Top maître d's battle for global title
From setting the perfect table to flambéing a pineapple, an international group of contestants battled it out in Tokyo for the title of top maître d’ as the profession looks to boost its profile.
Hailing from 14 countries, two dozen hopefuls were grilled by a panel of judges who expected nothing less than top-shelf service and a display of impressive culinary knowledge, with little patience for the unprepared.
“Which part of France does the cognac come from? Is it a liqueur, how is it distilled?” they demanded.
Slovenian Aljaz Toplak was among the under-pressure head waiters and waitresses who fielded rapid-fire questions as he prepared a champagne cocktail topped with a cherry delicately balanced on the edge of the glass.
“Technically, they are all very good. The difference is that extra bit of dexterity, language skill and the ability to relate to the judges,” said Franck Languille, president of the Georges Baptiste Cup.
The trophy was established in France in 1961 in honour of the chef and butler of the same name and later expanded to include entrants from other European countries three decades later.
In 2000 it went global when it was held in Canada with subsequent editions in France, Mexico and Vietnam.
The latest edition, held at a Tokyo hotel, saw contestants put through nine events including preparing salad dressing, floral decoration and table setting as well as making Irish coffee and salmon tartare.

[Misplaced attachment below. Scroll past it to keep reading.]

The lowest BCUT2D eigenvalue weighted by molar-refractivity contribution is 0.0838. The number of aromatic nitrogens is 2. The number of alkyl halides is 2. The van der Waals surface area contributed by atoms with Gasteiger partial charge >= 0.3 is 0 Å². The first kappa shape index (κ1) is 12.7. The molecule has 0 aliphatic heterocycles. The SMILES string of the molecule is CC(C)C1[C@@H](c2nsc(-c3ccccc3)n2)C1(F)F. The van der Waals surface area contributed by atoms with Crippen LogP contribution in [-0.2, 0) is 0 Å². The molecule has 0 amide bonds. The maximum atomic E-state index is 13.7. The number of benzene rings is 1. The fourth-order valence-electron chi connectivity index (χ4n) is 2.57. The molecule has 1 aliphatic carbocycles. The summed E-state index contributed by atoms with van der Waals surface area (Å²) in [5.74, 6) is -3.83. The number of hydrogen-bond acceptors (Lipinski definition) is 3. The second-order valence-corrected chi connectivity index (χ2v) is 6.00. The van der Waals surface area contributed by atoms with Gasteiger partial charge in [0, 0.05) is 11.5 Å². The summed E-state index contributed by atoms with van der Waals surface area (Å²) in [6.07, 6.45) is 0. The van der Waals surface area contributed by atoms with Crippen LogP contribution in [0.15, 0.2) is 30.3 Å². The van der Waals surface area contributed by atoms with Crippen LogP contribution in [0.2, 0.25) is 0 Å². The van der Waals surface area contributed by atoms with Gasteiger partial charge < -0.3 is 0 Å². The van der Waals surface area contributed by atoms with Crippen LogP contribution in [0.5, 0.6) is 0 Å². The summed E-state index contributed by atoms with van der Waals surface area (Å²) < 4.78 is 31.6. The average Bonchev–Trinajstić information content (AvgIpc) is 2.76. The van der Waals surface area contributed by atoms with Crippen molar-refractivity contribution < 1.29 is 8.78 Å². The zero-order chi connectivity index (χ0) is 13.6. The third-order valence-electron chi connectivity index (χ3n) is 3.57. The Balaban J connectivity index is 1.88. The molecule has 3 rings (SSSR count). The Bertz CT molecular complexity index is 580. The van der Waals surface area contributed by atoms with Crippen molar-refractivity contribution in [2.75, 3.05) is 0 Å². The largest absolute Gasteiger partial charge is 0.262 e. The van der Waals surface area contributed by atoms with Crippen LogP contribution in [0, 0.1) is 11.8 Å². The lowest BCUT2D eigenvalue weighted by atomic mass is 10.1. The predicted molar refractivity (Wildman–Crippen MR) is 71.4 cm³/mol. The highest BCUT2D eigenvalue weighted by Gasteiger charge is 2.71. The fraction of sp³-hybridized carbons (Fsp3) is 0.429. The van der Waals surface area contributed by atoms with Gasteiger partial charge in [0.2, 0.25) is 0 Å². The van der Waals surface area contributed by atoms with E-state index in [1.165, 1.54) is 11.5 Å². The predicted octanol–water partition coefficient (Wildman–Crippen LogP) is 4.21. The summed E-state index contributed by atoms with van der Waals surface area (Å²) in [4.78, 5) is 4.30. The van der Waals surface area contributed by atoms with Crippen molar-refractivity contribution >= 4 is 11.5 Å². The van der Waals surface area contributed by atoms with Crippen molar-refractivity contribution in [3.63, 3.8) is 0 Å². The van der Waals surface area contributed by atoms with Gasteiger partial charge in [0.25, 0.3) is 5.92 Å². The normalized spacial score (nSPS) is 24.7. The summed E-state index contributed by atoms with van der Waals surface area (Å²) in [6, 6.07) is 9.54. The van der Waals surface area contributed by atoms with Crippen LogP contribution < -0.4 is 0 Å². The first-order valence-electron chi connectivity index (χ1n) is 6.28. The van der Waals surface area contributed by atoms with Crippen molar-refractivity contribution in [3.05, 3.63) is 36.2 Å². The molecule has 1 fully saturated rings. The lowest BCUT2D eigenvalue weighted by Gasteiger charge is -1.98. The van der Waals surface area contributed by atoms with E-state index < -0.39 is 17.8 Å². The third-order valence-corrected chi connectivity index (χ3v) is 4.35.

Shin Miyazaki, 35, who works at Chateau Restaurant Joel Robuchon in Tokyo, was this year’s winner, outdoing rivals at cooking lamb and identifying which wine works well with certain flavours – all in elegantly spoken French.
“I practised every day for years. I’m hooked, and now I get this award,” an emotional Miyazaki said after receiving the top honour.
“But this is only the beginning, tomorrow I go back to work to do my best.”
Earlier, jurors posing as a party of four scolded Estonian contestant Tiiu Parm for politely asking if they would like wine with their meal during perhaps the most nerve-wracking segment.
“Of course we’ll have wine – this is for a birthday,” responded juror Frederic Kaiser, a previous winner of the cup’s European trophy.
Parm’s question about which wines the group preferred was met with an equally curt: “What do you think, you’re the professional, right?”
All the events were timed, with Marc Moris from Luxembourg unlucky enough to face criticism from the prickly judges over the slow pace of his pineapple flambé preparation.
Whether it is culinary knowledge or social skills, maître d’s must constantly strive to exceed expectations.
“Clients always want to know more about the products,” said Regis Marcon, a three Michelin-starred chef from France.
“The future of this business is good product knowledge, but friendliness and the quality of customer service are, of course, indispensable,” he said.
In France, customers tend to remember food first with service and ambiance second, a situation that is reversed in English-speaking countries and Asia, said Patrick Henriroux, a two Michelin-starred chef, also from France.
“People come to restaurants for a range of emotions. We try to provide an overall experience.”